**Tip: The cheapest nosebleed back balcony seats aren’t worth it. You can’t see anything. Made that mistake once. Splurge on a little bit better view.


Driving around and checking out all the Christmas lights, and shopping downtown

While this may not be unique to Seattle, it’s still pretty fun. Downtown as well as the outlying Seattle neighborhoods dress up their sidewalk trees and store fronts. The Space Needle even has a Christmas tree formed out of lights at the top of the needle. Shopping (or window shopping) is fun at Pike Place Market and in the various shops and boutiques around downtown. While we’re not huge fans of malls, Pacific Place Mall downtown has indoor snowfall on December weekends in the atrium. It can be fun if you happen to be in the area. The Sheraton also puts on a Gingerbread Village every year that is free and open to come in and view.

If you want to keep your shopping local, the Ballard neighborhood has a lot of funky little boutique shops that are worth checking out. Check out the shops on Ballard Avenue and on NW Market St.

Christmas time in Seattle

As for neighborhood Christmas lights, the Overzealous  Clark Griswold Award for Christmas lights has to go to this house near us on 8th Ave NW. They do it every year, and I can only imagine what their electric bill is for the month.

Overzealous Christmas lights


Holiday Burlesque Shows

photo from http://www.landofthesweets.com/

One of the best places in Seattle for dinner theater is the Triple Door downtown. And one of their best shows is Land of the Sweets: The Burlesque Nutcracker. Starring the top burlesque performers in Seattle, the show is full of glitter, glamour, dancing, and pasties. As the popularity of the show has increased over the last few years, so have the prices. It is worth it though. If you want to see a dazzling, glittering Christmas show in a swanky venue with a fancy cocktail and a delicious meal, this is your show. Dinner is served before and during the show (I recommend getting there when the doors open if you want to eat dinner–usually about an hour prior to the showtime) from the attached Wild Ginger restaurant. Dinner is optional, and drinks are served throughout the show.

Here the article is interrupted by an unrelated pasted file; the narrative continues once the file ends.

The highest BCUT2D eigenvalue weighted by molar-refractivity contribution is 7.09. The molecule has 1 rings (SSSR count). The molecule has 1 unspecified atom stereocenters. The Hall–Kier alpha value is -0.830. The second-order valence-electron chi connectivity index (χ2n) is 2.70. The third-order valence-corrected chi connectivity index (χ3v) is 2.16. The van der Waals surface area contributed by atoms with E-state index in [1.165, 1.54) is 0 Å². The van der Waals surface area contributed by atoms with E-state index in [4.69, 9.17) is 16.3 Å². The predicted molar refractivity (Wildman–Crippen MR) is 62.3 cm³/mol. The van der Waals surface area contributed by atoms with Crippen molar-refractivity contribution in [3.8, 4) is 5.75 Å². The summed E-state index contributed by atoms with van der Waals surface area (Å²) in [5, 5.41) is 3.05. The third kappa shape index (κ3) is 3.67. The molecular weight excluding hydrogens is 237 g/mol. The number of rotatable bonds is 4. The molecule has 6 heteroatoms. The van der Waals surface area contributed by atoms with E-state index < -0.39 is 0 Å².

The show runs on various dates during the month of December, and just about always sells out. Get your tickets early. http://www.landofthesweets.com/

Photo from http://www.landofthesweets.com/
Photo from http://www.landofthesweets.com/

Another fun venue for burlesque shows is The Can-Can near Pike Place Market. The venue is small and intimate, and their shows tend to be a little more risque in the humor department. They are another one of my favorite places for a good show and a fancy cocktail. This year they are doing a Winter Wonderland cabaret show, which we will be attending later this month. I’m never sure exactly what to expect at a Can Can show, but I’ve never been disappointed.

photo from http://www.thecancan.com/
photo from http://www.thecancan.com/

If the Triple Door and the Can Can are a little too pricey or sold out, The Pink Door around the corner from the Can Can in Post Alley offers a dinner and burlesque cabaret show at 11:00 PM on Saturday nights. It’s first come first served in the lounge area only, with dinner starting at 9:00. Priority seating is given to dinner guests, so if you are just having drinks you may be put on a waiting list. The show is $20.00 (cash only) collected separately from the dinner checks.

It might not be holiday-themed, but the food and drinks are top notch and you might think that you are in a naughty speakeasy in Paris in during prohibition. The atmosphere is great for a cozy romantic date.

The Pink Door
The Pink Door


The Dina Martina Christmas Show


I’ve tried to come up with a way to describe the Dina Martina Christmas Show to people who have not seen it, and I am always at a loss for words. All I can say is that it is Seattle’s best Christmas show hands down. If there is one show you see during Christmas time in Seattle, make it Dina Martina at The Re-bar. Shows run from Thanksgiving weekend all through December.

I’ve been to Dina Martina’s Christmas Show several times, and every time the lights dim and she walks onto the stage and begins singing, I hear someone who is at the show for the first time gasp “Oh my god!” in shock (or maybe horror). Expect ridiculous renditions of classic Christmas carols and top 40 hits, sequined dresses that don’t zip up all the way in the back,  pantyhose as pants, and lots and lots of red lipstick. That’s all I’m going to say. Get your tickets early, Dina Martina sells out quick–especially for weekend shows. www.rebarseattle.com



Of course our all-time favorite part of Christmas time in Seattle is the annual white elephant Christmas party we throw each year, but that is not a public event. There are lots of other activities for families such as the WinterFest at the Seattle Center, but we prefer the sort that involve dressing up and cocktails. If you’re looking for Christmas time entertainment, Seattle has plenty to offer for the adults.

Happy Holidays!

Christmas time in Seattle

Culinary Adventures: Spiced Apple Rings

Making homemade spiced apple rings–an awesome relish tray addition to your family’s holiday dinner

My Grandma always added store-bought spiced apple rings to her relish tray for Christmas and Thanksgiving dinners. My Mom never bought them, they were only something we ate on Christmas Eve at Grandma’s with her Christmas pot roast. Blood red, perfectly round, spicy rings that I never got to eat anywhere else.